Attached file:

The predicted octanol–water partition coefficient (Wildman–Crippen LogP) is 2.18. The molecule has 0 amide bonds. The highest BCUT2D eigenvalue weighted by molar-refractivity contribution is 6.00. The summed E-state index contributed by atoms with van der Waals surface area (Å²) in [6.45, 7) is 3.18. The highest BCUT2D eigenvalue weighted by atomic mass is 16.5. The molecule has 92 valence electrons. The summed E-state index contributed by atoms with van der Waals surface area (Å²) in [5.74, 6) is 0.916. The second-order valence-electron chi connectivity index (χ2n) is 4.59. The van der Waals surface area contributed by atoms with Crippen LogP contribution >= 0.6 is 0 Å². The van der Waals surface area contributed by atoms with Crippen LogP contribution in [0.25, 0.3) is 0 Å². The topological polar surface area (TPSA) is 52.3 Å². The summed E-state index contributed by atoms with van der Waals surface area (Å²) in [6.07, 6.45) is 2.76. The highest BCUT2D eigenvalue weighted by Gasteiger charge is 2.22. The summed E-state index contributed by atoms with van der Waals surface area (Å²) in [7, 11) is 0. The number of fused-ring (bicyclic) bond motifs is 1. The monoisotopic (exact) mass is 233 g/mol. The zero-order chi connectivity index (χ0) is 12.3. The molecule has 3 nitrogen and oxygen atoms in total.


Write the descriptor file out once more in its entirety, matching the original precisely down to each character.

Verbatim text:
The predicted octanol–water partition coefficient (Wildman–Crippen LogP) is 2.18. The molecule has 0 amide bonds. The highest BCUT2D eigenvalue weighted by molar-refractivity contribution is 6.00. The summed E-state index contributed by atoms with van der Waals surface area (Å²) in [6.45, 7) is 3.18. The highest BCUT2D eigenvalue weighted by atomic mass is 16.5. The molecule has 92 valence electrons. The summed E-state index contributed by atoms with van der Waals surface area (Å²) in [5.74, 6) is 0.916. The second-order valence-electron chi connectivity index (χ2n) is 4.59. The van der Waals surface area contributed by atoms with Crippen LogP contribution >= 0.6 is 0 Å². The van der Waals surface area contributed by atoms with Crippen LogP contribution in [0.25, 0.3) is 0 Å². The topological polar surface area (TPSA) is 52.3 Å². The summed E-state index contributed by atoms with van der Waals surface area (Å²) in [6.07, 6.45) is 2.76. The highest BCUT2D eigenvalue weighted by Gasteiger charge is 2.22. The summed E-state index contributed by atoms with van der Waals surface area (Å²) in [7, 11) is 0. The number of fused-ring (bicyclic) bond motifs is 1. The monoisotopic (exact) mass is 233 g/mol. The zero-order chi connectivity index (χ0) is 12.3. The molecule has 3 nitrogen and oxygen atoms in total.